Just the three patch visits since my previous blog post, these likely to be my last of this month as the shorter daylight hours and other commitments impinge on birding time.
A mid-morning visit with my girlfriend, primarily to carry out this month's WeBS count. I have now taken over the WeBS counting at Shalford and Broadford from Charlotte Gray in addition to the count I've been doing at Winkworth Arboretum for a couple of years.
Winkworth was exceptionally quiet this morning with just three Mandarin Ducks and a calling Water Rail of note. After a failed attempt to twitch Ed Stubbs' Red-crested Pochard at nearby Bramley Park Lake we headed for the patch. The continued lack of water meant wildfowl numbers were still disappointing with fifteen Teal at Broadford Pond the best I could muster, in addition to two at St Catherine's Pool. Away from the water birds, the highlights were a single male Stonechat. two Meadow Pipits, two Kestrels, two Grey Wagtails and one each of Kestrel and Chiffchaff.
A rare week day off saw me spend a very enjoyable five hours on patch notching up a respectable 49 species in the late autumn sunshine. I started the day with a couple of hours sky watching from St Catherine's Hill which produced a scattering of Redwings, 41 Common Gulls south, 110 Herring Gulls (mostly south) and 860 Black-headed Gulls south. Small parties of Siskins passed by but most impressive was the roost flock of at least 70 which exploded from the Alders beneath the hill early morning. Another smaller flock near St Catherine's Lock contained at least two Redpoll but these were unfortunately flushed by a jogger before I could get a proper look at them.
Other highlights from the morning included at least four Chiffchaffs, a pair of Stonechats at St Catherine's Lock and two Snipe which flew up from Broadford Marsh.
Raptors were represented by three Kestrels, at least one Buzzard and a Sparrowhawk which chased a Song Thrush very close past me near Ferry Lane.
Another Friday off and I was able to squeeze in a couple of hours on the patch before heading to Gloucestershire for the weekend. Again the sun shone and produced some wonderful viewing conditions for certain birds, but in other instances the strong light proved a hindrance. At around 9:30 I looked up to see an adult Lesser Black-backed Gull drifting north over Broom Meadow - my only one of the day. As I watched it another bird caught my eye much higher up, flying south. Getting bins on it I could see it was an Egret but it was still very distant and fast disappearing into the glare of the sun. The general impression was of a compact bird with short legs and rather short rounded wings. When it did re-emerge from the sun's glare it was much more distant and flying directly away from me on flicky, rather fast wingbeats. Little Egrets are of course a common sight locally in winter but I couldn't honestly say I got enough on this particular individual to entirely rule out Cattle Egret. That said, there were two Little Egrets at the Lammas Lands in Godalming later in the morning. One that got away.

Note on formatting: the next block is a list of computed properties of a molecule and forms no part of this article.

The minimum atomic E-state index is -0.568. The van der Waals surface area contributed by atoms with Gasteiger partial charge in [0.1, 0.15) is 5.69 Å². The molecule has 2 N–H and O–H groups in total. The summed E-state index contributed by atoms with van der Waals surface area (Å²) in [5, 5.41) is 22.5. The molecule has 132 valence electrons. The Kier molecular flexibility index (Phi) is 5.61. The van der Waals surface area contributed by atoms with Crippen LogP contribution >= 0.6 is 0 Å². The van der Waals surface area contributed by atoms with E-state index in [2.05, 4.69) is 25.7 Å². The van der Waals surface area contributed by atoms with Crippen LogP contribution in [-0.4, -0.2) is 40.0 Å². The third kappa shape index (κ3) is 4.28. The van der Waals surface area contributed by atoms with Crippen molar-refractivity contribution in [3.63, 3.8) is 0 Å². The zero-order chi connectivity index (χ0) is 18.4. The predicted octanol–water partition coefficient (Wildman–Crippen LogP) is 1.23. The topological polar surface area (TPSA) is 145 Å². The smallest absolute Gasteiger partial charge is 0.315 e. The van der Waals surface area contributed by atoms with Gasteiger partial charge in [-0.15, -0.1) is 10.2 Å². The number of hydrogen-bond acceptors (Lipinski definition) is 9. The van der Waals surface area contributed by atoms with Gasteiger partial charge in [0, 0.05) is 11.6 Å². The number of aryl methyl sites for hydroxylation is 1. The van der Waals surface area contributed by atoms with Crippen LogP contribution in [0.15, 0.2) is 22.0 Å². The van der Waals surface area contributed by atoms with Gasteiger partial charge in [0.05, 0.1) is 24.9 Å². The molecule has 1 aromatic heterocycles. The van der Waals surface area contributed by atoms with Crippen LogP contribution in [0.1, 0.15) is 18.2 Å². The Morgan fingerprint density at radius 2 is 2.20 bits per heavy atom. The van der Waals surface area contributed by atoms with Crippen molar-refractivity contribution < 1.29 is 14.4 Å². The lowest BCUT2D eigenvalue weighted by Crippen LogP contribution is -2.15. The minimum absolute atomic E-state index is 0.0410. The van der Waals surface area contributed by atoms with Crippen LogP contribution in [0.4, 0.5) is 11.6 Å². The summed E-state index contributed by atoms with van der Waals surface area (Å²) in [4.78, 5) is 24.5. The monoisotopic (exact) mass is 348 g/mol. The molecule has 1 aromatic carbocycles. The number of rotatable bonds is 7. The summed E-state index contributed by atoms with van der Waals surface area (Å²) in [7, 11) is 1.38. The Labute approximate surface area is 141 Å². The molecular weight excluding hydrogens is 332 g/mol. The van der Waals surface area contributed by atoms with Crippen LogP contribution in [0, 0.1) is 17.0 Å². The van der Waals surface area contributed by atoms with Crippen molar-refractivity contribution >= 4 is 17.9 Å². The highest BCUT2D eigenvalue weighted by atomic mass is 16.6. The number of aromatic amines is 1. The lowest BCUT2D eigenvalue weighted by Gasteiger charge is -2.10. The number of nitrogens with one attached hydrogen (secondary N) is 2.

One noticeable change since my previous visit was the big increase in standing water thanks to some fairly substantial rainfall in the past week. It's good to see some of the long dried-up pools rise from the ashes, as it were. Unfortunately there hasn't as yet been the hoped for increase in water birds, with just six Teal and single drakes of Shoveler and Mandarin of note. The marshy area near Dagley Lane Allotments harboured at least three Grey Wagtails. While I was checking this area a female Ring-necked Parakeet screeched north overhead - such a common sound at my workplace in West Clandon that it took me a moment to realise this was only my second record of this species at Shalford in 2016.
|St Catherine's Pool - topped up but bird-less!|
Other highlights from the morning included three Stonechats in St Catherine's Meadow, a Red Kite which drifted west, six Egyptian Geese north, 120 Starling west, 45+ Fieldfares north/north-east and at least 30 Redwings around.
Away from the patch I notched up my 87th garden tick in the form of a heard-only Brambling over my Chilworth garden in the fog early on the 23rd, following on shortly from a flyover Little Egret and seven Mandarins.
On the 19th I paid another visit to Albury Sandpit with fellow surveyor Dave, where we had a reasonably productive morning in beautiful crisp sunshine. Five Skylarks and at least eighteen Meadow Pipits were feeding on the ridge, favouring the sunny south side, along with a Yellowhammer and at least two Bullfinches. Plenty of gulls passed overhead including an adult Lesser Black-backed which flew north and a 3rd year Great Black-backed which flew south-east.